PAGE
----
Another in the occasional series on “Far-Flung Lost London” …
Erith was first recorded in Saxon times, in 677, as Earhyth, from the Old English ear, meaning muddy, and hyth, meaning landing-place (although it is thought to have been first settled in prehistory).
The Manor of Erith was held by the Norman Odo, Bishop of Bayeux and Earl of Kent at the time of the Domesday survey in 1086. The Lord of the Manor during the reign of the first Plantagenet King, Henry II, was Richard de Luci, Justiciar of England, who, as an act of penance for his complicity in the murder of Thomas Becket, founded Lesnes Abbey nearby in 1178. The first leader of the Peasants’ Revolt, which took place during the reign of Richard II in 1381, was one Abel Ker, from Erith.
Erith grew further in size and significance in the post-Medieval period. The Tudor King Henry VIII founded a naval dockyard here, where warships built at Woolwich, notably the Great Harry, were fitted out. And it was here that the Gunpowder Plotters gathered to plot the overthrow of the Stuart King James I in 1605.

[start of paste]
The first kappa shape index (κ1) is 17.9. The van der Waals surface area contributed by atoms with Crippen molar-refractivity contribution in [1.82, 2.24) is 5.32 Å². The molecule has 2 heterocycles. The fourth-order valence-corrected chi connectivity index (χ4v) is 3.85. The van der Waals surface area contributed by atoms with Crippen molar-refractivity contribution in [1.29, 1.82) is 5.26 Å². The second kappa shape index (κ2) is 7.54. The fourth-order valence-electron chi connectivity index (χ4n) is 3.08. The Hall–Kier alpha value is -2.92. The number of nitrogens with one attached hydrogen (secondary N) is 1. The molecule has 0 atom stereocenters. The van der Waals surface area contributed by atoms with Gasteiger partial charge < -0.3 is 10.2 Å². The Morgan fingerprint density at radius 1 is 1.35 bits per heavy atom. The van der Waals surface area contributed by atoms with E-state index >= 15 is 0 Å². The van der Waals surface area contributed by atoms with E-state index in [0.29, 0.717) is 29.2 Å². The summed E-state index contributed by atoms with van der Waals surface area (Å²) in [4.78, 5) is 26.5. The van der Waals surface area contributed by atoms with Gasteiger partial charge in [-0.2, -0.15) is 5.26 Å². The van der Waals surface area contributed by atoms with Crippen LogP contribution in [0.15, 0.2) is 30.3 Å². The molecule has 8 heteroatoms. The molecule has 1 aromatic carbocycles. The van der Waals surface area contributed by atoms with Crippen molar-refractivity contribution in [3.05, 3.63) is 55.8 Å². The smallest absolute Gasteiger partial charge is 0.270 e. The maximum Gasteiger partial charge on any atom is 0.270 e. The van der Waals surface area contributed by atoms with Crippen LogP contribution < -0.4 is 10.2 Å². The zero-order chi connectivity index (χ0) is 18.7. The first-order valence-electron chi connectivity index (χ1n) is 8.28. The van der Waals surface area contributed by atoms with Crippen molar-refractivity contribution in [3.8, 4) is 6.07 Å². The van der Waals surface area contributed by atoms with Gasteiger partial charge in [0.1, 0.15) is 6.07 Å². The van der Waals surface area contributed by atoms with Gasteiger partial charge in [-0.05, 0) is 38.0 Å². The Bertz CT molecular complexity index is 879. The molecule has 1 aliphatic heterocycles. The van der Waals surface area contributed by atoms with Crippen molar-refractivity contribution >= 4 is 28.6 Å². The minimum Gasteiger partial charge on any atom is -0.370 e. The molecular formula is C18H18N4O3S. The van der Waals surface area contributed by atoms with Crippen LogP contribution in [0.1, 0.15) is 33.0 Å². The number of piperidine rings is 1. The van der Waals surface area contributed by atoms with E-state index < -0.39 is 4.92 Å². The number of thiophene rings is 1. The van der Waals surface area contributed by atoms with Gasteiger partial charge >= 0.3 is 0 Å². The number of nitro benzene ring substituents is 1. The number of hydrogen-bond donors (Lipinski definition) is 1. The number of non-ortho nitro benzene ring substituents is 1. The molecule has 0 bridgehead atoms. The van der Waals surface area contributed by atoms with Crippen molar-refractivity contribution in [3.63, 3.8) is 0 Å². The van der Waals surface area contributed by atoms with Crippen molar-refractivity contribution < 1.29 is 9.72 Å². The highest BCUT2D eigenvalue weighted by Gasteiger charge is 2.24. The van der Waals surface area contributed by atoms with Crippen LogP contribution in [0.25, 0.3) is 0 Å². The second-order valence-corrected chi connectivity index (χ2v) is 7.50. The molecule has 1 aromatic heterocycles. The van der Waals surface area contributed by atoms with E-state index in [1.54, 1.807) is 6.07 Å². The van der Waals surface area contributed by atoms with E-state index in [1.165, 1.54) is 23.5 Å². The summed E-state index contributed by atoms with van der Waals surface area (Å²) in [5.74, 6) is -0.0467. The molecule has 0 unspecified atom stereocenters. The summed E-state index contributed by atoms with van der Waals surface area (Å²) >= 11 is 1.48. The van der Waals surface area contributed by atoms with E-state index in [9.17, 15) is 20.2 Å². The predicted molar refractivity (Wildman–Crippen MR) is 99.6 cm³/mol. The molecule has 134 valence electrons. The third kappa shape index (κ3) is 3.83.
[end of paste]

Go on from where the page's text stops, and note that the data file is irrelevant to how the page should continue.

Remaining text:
The eighteenth and nineteenth centuries witnessed still further expansion, with the Wheatley family as Lords of the Manor. The North Kent Railway arrived in 1849, and with it urbanisation and industrialisation.
Historically part of Kent, since 1965 Erith has been part of the London Borough of Bexley.
Church of St John the Baptist
The church of St John the Baptist was originally built in Saxo-Norman times. It was subsequently rebuilt in the post-Medieval period, in part out of materials salvaged from Lesnes Abbey after it was dissolved by Henry VIII in 1525 (the abbey would have been but a short cart-ride away to the north-west). It was substantially rebuilt again in 1877.